NanoMarkets Report Bio-Plastics Markets Nano-595Published Nov.2012
Bio-Plastics MarketsIn this report NanoMarkets analyzes and quantifies the business opportunitiesavailable for bio-plastic...
TABLE OF CONTENTSExecutive SummaryE.1 Opportunities for bio-plastics by applicationE.1.1 New business revenues for bio-pla...
2.3.2 Bio-derived polyamides2.3.3 Other biopolymers (Sugar based biopolymers)2.3.4 Major suppliers of bio-polymers2.4 Nove...
Chapter One: Introduction to Bio-Plastics1.1 Background to this ReportNanoMarkets believes that bio-plastics have a number...
    NanoMarkets believes that the dynamic growth in consumption in the Asia Pacific region        will lead to a substant...
campaigns, many countries around the world are raising consumer environmental        awareness and educating people about ...
formulation and plasticization are required to address these issues for many applications.        NanoMarkets believes tha...
NanoMarkets’ aim is not only to forecast market growth and describe the latest technology trendsin the bio-plastics indust...
1.4 Plan of this ReportIn Chapter Two, we highlight the different types of bio-plastics based on their input material. Our...
Upcoming SlideShare
Loading in...5
×

Bio-Plastics Markets

859

Published on

In this report NanoMarkets analyzes and quantifies the business opportunities available for bio-plastics in the polymer industry and along with it, discusses their applications. We also discuss the major players in the bio-plastic space and also identify the latest trends in bio-plastics. Apart from examining the market share region wise, we have highlighted the market share based on the major types of bio-plastics.

0 Comments
0 Likes
Statistics
Notes
  • Be the first to comment

  • Be the first to like this

No Downloads
Views
Total Views
859
On Slideshare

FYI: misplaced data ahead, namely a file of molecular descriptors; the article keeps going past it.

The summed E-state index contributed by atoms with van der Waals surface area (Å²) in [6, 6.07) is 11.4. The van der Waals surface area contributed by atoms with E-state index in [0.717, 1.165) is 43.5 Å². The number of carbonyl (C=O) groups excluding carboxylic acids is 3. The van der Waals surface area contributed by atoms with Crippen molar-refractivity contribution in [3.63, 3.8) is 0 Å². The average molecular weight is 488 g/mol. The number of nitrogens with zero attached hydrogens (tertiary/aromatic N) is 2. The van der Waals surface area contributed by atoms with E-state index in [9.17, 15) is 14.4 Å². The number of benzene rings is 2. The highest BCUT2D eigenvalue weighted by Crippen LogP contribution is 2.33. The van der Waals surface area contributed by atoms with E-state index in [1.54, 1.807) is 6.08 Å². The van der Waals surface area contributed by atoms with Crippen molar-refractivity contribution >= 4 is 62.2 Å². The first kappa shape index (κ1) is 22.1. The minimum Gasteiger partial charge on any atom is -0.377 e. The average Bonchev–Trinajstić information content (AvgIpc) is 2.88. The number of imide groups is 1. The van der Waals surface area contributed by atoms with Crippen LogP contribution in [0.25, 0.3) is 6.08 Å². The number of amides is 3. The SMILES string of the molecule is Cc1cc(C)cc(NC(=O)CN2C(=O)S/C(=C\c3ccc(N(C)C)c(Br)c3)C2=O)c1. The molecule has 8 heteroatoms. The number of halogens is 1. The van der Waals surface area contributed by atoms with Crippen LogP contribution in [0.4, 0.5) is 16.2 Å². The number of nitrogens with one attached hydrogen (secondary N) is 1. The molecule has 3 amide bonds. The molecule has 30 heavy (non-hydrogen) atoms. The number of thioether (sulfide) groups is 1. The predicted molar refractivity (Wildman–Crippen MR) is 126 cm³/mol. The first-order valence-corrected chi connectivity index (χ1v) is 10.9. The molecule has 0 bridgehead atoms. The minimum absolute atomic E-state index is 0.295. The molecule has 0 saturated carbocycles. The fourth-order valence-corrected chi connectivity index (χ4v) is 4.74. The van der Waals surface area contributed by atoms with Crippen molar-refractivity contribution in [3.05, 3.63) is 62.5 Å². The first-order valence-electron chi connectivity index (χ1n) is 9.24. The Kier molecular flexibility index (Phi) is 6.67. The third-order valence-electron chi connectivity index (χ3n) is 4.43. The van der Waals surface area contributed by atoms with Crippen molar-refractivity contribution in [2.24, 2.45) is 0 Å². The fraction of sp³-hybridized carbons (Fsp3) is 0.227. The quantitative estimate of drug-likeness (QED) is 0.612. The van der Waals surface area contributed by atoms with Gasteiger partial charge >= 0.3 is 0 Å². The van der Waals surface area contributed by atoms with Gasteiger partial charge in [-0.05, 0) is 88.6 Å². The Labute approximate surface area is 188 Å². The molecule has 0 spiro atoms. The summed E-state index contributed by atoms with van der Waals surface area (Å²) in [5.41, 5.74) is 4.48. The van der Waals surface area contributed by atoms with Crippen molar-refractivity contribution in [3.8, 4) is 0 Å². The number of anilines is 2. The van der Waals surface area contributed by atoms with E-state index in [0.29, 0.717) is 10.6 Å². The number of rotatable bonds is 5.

0
From Embeds
0
Number of Embeds
1
Actions
Shares
0
Downloads
21
Comments
0
Likes
0
Embeds 0
No embeds

No notes for slide

Bio-Plastics Markets

  1. 1. NanoMarkets Report Bio-Plastics Markets Nano-595Published Nov.2012
  2. 2. Bio-Plastics MarketsIn this report NanoMarkets analyzes and quantifies the business opportunitiesavailable for bio-plastics in the polymer industry and along with it, discusses theirapplications. We also discuss the major players in the bio-plastic space and alsoidentify the latest trends in bio-plastics. Apart from examining the market share Page | 1region wise, we have highlighted the market share based on the major types of bio-plastics. The focal point is on the following resin chemistries; Polylactic acid (PLA) Thermoplastic starch Bio-polyamides Poly hydroxyalkanoates (PHA) Cellulose Bio-polyethylene Bio-polyethylene terephthalate (PET)For the past two years starch based bio-plastics and PLA based bio-plastics havewitnessed increased growth. The demand for starch based and PLA based bio-plasticswill rise by 2 times in the next two years, but with PHA having entered intocommercial scale it has given route to its use in many bio-plastic applicationsbecause of its numerous unique properties. Many projects are going on which caterto the entry of bio-plastics into medical, electronics and automotive applications andNanoMarkets expects a slew of innovative products to be launched in bio-plastics inthe coming years.This report provides the key decision makers with the current developments in bio-plastics, the market potential, and the growth for next eight years. The data wouldbe a driver for the fast-growing polymer industry as we have provided insights intothe use of renewable resources to create monomers that replace fossil-basedmonomers, such as feedstock’s made from sugarcane that are used to manufacturepolyester and polyethylene. These resources could enable many fossil based productmanufacturers to change their direction towards bio-plastics in the future and alsohave thrown light onto the issues (climate change, littering, unawareness of thebenefits of bio-plastics, feedstock availability and municipality actions) which exist inthe present bio-plastics markets.